JACKSONVILLE, Fla. — One thing Steve Spurrier said he likes about Kirby Smart is that he wears a visor, but the Georgia coach might soon have more in common with the Florida legend.
Smart has rebuilt the Bulldogs into a power football machine on the verge of its third straight SEC East Division title. It’s a feat not accomplished since Spurrier was running the Fun N’ Gun in Gainesville (1994-96).
And Smart is doing it his way, with a jumbo offensive line, a pro-style quarterback and tightly wound defense that’s atop the SEC in most every major statistical category.
Smart is 19-4 against East Division foes in his four years leading Georgia. That includes wins in 17 of the past 18 dating back to the end of the 2016 season.
Spurrier didn’t win his national championship until his 10th year as a head coach and seventh at Florida, at the age of 51.
The buy-in for Georgia football is back after a resounding 24-17 win over Florida, a game the Bulldogs controlled from start to finish.
Worth noting, the 43-year-old Smart improves to 7-3 against Top 10 teams.
Smart and his players were focused on blocking out the so-called “outside noise,” but they were keenly aware of the second-guessing and doubt after a 20-17 OT upset loss to South Carolina on Oct. 12, and a lackluster offensive outing in a 21-0 victory over Kentucky.
Smart, to his credit, used the public doubt to rally his team and draw them closer together, the players responding with intensified focus and more commitment to one another.
It was a make-or-break moment for the momentum Smart and his program have built during his four-year tenure, stifling a Florida team that boasted its highest ranking since 2012, and validating a style of football designed to neutralize the spread attacks popping up around the country.
Georgia still has challenges ahead. Next up is a home game against Missouri, then it’s at Auburn, and then a home against Texas A&M before closing at Georgia Tech.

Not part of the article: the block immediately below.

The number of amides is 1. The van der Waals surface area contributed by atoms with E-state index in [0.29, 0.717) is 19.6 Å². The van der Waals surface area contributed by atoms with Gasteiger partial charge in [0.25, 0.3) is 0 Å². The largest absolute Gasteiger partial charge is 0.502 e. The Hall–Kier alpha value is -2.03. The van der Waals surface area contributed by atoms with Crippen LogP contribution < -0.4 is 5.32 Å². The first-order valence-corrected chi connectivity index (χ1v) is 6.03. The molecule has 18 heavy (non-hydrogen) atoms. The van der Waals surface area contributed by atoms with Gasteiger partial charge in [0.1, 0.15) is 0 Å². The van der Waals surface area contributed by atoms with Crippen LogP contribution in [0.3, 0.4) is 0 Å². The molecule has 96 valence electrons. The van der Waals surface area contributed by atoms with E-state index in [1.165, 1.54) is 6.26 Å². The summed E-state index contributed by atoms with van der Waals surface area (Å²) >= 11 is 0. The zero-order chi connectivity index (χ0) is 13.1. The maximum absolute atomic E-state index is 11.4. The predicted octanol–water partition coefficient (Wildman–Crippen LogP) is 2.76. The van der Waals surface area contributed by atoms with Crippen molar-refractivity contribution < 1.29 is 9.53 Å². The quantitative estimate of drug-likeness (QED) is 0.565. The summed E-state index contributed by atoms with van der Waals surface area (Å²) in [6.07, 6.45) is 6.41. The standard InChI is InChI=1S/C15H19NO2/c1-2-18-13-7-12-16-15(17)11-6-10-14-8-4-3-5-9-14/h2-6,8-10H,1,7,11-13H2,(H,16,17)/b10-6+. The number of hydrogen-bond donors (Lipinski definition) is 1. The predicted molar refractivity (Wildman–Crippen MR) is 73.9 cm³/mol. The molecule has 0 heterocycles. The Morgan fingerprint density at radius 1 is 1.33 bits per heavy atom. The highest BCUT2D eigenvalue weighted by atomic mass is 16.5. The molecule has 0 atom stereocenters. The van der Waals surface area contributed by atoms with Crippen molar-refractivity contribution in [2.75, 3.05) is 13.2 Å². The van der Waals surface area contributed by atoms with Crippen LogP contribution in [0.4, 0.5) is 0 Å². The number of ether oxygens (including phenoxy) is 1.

But beating Florida could prove to be the turning point in a season that had been trending toward falling short of expectations.
Here are three takeaways:
Jake Fromm returns to form
Fromm efficient 20-of-30, 2-touchdown, 279-yard passing performance was in line with what Georgia fans have come to expect from the 37-game veteran the past three seasons.
But Fromm showed another element of his game with his scrambles, three times escaping the pocket and potential sacks to gain 12 yards. The pocket presence was surely noted by NFL scouts, but more importantly, it kept Georgia in positive down-and-distance situations on a day they controlled the clock.
Fromm on third downs was 10-of-12 passing for 119 yards and a TD, converting for a first down on 9 of those 12 attempts. Georgia, on the day, converted 12 of 18 third downs.
The highlight era of sports doesn’t allow for assignment-sound defenses to get much love or recognition, a fact proven by the College Football Playoff selection committee taking Oklahoma last season and the lack of attention UGA’s defense received entering the game.
But folks noticed Florida, with offensive guru Dan Mullen coaching from the sideline, showing just 3 points, negative yardage rushing and 175 total yards through three quarters.
The Bulldogs, who softened their scheme after taking a 24-10 lead with 10 minutes left in the fourth quarter, continue to lead the SEC in total defense, scoring defense and run defensive while ranking second in pass efficiency defense.
There’s something about imposing your will on an opponent that former contact sport athletes can all relate to. It’s an empowering feeling that carries over into future competition while regenerating motivation.
D’Andre Swift’s 25 carries for 86 yards don’t seem impressive until one considers he was running into several 8-man fronts and most importantly converted on every short-yardage opportunity.
Also, Georgia’s ability to run — while stopping the run — led the Bulldogs to run 67 offensive plays to Florida’s 52, controlling the clock 35:48 to 24:12.
The UGA offensive line was impressive enough to keep Florida out of the backfield, but it was up to Swift to show the vision, power and decision-making to covert on third-and-1 on three different occasions — in the first quarter, and twice on the same drive in the fourth quarter.
Fromm and receiver had a wonderful day, but Swift was just as impressive with his tough running, including a 30-yard burst through traffic that was in line with what he’ll need to do to make a living in the NFL.
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